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The Hydrogen Sonata by Iain M. Banks
Cover Artist: Shutterstock
Review by Benjamin Wald
Orbit Hardcover  ISBN/ITEM#: 9780316212373
Date: 09 October 2012 List Price $25.99 Amazon US / Amazon UK

Links: Author's Website / Show Official Info /

In The Hydrogen Sonata, Ian M. Banks returns to the far-future post-scarcity civilization of the Culture, and he also returns to form. His last four or five novels, while entertaining, had somewhat meandering plots and lacked the complex moral ambiguities of his earlier novels. This latest installment avoids these flaws, and explores some fascinating new corners of the Culture Universe, showing us an equivalent technology society to the Culture that demonstrates how the Culture could have developed differently, and telling us more about what happens when a society "sublimes", uploading their minds into another ineffable state of being. Banks is back in fine form in this latest installment.

The plot centers on events surrounding the upcoming Sublimation of the Gzilt civilization. The Gzilt were almost founding members of the Culture, but decided against joining at the last minute. They have equivalent technology to the Culture, but some significant cultural differences, most notably the fact that they do not make use of the exceptionally advanced AI's known as Minds who run most of the Culture. They are preparing as a society to abandon the material realm in favor of the ineffable realms of the sublime. However, as they prepare to leave physical reality behind, other civilizations cluster around, some seeking to benefit from the scraps left behind, others seeking to settle up scores.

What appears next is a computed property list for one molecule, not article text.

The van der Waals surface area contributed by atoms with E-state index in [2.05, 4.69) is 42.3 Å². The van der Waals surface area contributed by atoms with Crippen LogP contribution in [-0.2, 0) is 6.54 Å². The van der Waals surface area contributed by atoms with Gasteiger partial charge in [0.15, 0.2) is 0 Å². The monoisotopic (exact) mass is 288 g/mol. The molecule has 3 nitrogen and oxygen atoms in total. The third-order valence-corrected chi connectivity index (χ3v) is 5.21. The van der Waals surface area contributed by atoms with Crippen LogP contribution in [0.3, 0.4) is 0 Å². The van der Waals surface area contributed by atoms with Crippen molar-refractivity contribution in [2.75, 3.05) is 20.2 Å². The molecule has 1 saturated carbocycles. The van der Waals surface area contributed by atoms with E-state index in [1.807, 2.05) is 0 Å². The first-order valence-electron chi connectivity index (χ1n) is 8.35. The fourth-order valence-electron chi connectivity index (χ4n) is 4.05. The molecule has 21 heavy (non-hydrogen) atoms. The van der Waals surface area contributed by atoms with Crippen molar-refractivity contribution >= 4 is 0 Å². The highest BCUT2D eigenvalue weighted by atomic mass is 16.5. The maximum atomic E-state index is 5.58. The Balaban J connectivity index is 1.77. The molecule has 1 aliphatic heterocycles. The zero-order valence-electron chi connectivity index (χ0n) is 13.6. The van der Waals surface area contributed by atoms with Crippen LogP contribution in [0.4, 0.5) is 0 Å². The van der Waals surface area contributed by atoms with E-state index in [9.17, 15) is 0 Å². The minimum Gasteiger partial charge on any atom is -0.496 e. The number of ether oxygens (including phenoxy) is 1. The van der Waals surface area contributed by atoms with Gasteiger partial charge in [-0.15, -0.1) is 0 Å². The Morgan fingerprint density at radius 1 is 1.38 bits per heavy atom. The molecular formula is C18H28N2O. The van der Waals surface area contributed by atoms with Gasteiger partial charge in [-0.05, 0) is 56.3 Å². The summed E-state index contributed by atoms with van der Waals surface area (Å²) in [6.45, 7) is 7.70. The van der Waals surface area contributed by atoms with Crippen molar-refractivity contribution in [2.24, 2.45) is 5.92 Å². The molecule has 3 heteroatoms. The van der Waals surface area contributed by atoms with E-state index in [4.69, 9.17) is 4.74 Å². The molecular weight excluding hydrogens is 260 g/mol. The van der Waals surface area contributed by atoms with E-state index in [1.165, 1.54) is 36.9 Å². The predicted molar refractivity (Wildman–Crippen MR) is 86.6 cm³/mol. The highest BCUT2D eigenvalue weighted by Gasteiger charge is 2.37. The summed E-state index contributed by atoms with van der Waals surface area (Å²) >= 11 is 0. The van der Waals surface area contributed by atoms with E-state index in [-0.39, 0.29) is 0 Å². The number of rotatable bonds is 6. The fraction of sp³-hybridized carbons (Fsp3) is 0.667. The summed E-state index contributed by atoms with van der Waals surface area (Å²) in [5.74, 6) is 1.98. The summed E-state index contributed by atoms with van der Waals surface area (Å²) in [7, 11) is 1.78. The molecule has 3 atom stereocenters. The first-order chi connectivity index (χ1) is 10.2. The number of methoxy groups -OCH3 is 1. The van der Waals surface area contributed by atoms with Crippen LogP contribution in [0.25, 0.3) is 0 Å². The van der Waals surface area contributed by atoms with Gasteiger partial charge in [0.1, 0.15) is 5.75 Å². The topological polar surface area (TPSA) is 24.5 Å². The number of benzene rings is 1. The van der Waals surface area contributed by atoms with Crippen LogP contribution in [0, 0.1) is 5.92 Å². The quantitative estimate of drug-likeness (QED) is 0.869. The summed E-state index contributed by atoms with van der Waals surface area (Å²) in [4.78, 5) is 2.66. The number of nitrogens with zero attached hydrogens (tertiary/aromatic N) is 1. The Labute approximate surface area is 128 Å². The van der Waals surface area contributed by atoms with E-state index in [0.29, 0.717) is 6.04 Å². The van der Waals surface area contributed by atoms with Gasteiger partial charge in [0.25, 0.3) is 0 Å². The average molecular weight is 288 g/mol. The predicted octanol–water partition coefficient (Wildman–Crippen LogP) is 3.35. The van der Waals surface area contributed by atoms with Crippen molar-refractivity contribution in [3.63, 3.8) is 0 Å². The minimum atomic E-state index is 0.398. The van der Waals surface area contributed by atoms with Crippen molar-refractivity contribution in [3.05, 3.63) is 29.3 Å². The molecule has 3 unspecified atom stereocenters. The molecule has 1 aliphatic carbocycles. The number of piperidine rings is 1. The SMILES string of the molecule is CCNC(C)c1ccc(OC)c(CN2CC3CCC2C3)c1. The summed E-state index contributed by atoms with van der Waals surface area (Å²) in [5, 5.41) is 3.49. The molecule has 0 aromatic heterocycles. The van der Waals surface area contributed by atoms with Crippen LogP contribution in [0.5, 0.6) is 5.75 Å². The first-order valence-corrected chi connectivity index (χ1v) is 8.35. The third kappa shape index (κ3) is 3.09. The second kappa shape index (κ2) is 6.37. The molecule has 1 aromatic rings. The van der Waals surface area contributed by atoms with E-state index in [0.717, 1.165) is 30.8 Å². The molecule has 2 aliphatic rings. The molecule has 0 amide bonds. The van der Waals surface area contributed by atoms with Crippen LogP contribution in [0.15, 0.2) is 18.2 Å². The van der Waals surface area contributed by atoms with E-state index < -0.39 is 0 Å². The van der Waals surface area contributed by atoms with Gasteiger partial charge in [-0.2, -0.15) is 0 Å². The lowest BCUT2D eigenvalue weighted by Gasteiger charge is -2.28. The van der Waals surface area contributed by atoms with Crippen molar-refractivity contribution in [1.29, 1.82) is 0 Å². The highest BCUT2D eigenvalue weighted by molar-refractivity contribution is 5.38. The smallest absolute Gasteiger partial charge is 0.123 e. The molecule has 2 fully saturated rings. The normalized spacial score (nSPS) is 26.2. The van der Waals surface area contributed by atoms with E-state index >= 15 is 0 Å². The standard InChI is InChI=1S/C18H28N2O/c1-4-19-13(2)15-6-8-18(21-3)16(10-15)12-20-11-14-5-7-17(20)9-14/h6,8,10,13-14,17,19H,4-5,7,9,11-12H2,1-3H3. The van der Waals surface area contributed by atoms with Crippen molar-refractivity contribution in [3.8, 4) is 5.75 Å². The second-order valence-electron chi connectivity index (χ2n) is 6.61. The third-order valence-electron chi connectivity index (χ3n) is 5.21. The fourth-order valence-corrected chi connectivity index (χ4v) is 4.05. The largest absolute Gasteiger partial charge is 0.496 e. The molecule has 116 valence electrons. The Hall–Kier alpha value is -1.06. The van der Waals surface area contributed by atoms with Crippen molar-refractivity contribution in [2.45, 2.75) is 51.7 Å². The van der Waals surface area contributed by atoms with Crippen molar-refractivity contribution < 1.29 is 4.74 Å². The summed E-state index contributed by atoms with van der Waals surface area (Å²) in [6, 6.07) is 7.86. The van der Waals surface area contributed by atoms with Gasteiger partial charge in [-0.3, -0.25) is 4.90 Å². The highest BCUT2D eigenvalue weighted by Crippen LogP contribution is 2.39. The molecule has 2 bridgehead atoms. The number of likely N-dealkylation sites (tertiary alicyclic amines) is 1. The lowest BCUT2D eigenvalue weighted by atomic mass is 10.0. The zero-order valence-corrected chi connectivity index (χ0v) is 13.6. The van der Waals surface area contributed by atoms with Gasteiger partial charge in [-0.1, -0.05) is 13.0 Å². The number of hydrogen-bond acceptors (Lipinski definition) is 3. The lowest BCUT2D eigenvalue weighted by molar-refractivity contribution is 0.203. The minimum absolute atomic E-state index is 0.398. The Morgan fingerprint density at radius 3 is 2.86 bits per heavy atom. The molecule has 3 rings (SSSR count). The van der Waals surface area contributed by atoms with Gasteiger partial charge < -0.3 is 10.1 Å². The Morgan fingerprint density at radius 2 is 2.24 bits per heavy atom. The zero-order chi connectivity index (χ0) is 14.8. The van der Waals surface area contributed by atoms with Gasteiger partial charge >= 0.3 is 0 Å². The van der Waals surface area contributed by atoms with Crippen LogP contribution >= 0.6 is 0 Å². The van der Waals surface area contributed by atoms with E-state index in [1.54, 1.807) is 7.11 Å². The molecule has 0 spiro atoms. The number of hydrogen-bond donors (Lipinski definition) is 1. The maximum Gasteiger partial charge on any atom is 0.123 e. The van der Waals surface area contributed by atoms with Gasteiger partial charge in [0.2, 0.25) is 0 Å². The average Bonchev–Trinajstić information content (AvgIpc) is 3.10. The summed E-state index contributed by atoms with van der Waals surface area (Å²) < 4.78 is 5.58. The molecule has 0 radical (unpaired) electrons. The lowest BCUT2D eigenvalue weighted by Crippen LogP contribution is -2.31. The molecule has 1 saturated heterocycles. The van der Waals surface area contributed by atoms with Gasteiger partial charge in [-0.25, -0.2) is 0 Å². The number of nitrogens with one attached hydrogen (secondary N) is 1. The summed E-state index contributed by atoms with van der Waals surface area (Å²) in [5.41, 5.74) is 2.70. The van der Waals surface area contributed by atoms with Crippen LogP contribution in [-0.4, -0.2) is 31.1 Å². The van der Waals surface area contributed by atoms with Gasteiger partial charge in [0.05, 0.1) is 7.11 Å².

It quickly becomes clear that there is a secret that may effect the Gzilt Sublimation, and that someone in the Gzilt government is conspiring to keep it hidden. A group of Culture minds assemble to try to uncover the secret and decide if it should be revealed to the wider Gzilt public. The secret is held by the oldest living man in the Culture. Vyr Cossont, a Gzilt, has a crucial link to him, and so she is recruited by the Culture Minds who seek to uncover the secret, and hunted by the forces that wish it to remain buried.

The plot, as in most of Banks' work, is rife with diversions and subplots. Also like most of his work, it is absolutely absorbing. The writing is gripping, and the characters nuanced and relatable despite the vastly different circumstances in which they live. The novel also gives us a memorable villain, a Gzilt politician names Banstegyn. Some of Banks' villains can be a bit larger than life in their evils, but Banstegyn has an all too believable mix of ego and self-delusion that nonetheless serve to render him a truly contemptible character.

Under the slick surface of the novel, Banks tackles some deep issues. One of the main sub-currents throughout the novel is about longevity, including the desire to be remembered and to live on, and the vagaries of that remembrance. The title of the novel, for instance, comes from a piece of music that is infamous for being almost impossible to play, and is the sole thing for which its creator is remembered, but which, it is revealed, he wrote as a joke and would have been horrified to be remembered for. Banks also explores some ambiguous moral terrain, including the stringency of the moral requirement to tell the truth when it may cause harm to others.

Overall, The Hydrogen Sonata is Banks at his best. It is gripping and engaging, but also provides much food for thought. It is a welcome return to form for one of the most impressive SF authors, and will be a treat both for newcomers and old fans.

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